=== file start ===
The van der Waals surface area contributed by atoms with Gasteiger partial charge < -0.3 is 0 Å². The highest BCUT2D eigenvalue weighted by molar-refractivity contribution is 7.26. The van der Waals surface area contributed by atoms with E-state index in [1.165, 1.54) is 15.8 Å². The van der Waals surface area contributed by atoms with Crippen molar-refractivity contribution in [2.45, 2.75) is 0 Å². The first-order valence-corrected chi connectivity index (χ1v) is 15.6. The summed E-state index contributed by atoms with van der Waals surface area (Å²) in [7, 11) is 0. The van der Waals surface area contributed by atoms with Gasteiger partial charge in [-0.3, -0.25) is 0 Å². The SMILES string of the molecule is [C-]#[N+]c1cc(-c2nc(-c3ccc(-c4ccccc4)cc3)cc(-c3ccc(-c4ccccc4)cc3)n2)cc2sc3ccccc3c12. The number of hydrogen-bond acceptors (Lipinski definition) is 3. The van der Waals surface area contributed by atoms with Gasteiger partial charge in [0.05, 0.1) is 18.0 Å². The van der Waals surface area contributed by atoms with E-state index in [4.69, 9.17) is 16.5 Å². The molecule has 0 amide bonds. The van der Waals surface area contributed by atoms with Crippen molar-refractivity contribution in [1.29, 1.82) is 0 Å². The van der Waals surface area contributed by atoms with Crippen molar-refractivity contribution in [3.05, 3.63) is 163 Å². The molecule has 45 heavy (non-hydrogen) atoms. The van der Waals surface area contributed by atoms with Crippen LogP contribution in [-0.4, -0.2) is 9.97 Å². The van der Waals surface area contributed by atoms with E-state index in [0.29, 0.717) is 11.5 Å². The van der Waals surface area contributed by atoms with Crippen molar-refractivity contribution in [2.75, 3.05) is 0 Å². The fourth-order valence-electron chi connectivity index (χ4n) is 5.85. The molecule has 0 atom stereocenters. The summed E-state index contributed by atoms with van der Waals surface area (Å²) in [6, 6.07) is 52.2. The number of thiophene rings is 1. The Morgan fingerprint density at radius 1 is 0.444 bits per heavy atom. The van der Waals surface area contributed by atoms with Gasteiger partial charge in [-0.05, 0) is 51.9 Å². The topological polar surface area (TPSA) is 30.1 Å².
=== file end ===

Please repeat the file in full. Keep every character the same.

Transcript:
The van der Waals surface area contributed by atoms with Gasteiger partial charge < -0.3 is 0 Å². The highest BCUT2D eigenvalue weighted by molar-refractivity contribution is 7.26. The van der Waals surface area contributed by atoms with E-state index in [1.165, 1.54) is 15.8 Å². The van der Waals surface area contributed by atoms with Crippen molar-refractivity contribution in [2.45, 2.75) is 0 Å². The first-order valence-corrected chi connectivity index (χ1v) is 15.6. The summed E-state index contributed by atoms with van der Waals surface area (Å²) in [7, 11) is 0. The van der Waals surface area contributed by atoms with Gasteiger partial charge in [-0.3, -0.25) is 0 Å². The SMILES string of the molecule is [C-]#[N+]c1cc(-c2nc(-c3ccc(-c4ccccc4)cc3)cc(-c3ccc(-c4ccccc4)cc3)n2)cc2sc3ccccc3c12. The number of hydrogen-bond acceptors (Lipinski definition) is 3. The van der Waals surface area contributed by atoms with Gasteiger partial charge in [0.05, 0.1) is 18.0 Å². The van der Waals surface area contributed by atoms with E-state index in [4.69, 9.17) is 16.5 Å². The molecule has 0 amide bonds. The van der Waals surface area contributed by atoms with Crippen molar-refractivity contribution in [1.29, 1.82) is 0 Å². The van der Waals surface area contributed by atoms with Crippen molar-refractivity contribution in [3.05, 3.63) is 163 Å². The molecule has 45 heavy (non-hydrogen) atoms. The van der Waals surface area contributed by atoms with Crippen LogP contribution in [-0.4, -0.2) is 9.97 Å². The van der Waals surface area contributed by atoms with E-state index in [0.29, 0.717) is 11.5 Å². The van der Waals surface area contributed by atoms with Crippen molar-refractivity contribution in [2.75, 3.05) is 0 Å². The fourth-order valence-electron chi connectivity index (χ4n) is 5.85. The molecule has 0 atom stereocenters. The summed E-state index contributed by atoms with van der Waals surface area (Å²) in [6, 6.07) is 52.2. The number of thiophene rings is 1. The Morgan fingerprint density at radius 1 is 0.444 bits per heavy atom. The van der Waals surface area contributed by atoms with Gasteiger partial charge in [-0.05, 0) is 51.9 Å². The topological polar surface area (TPSA) is 30.1 Å².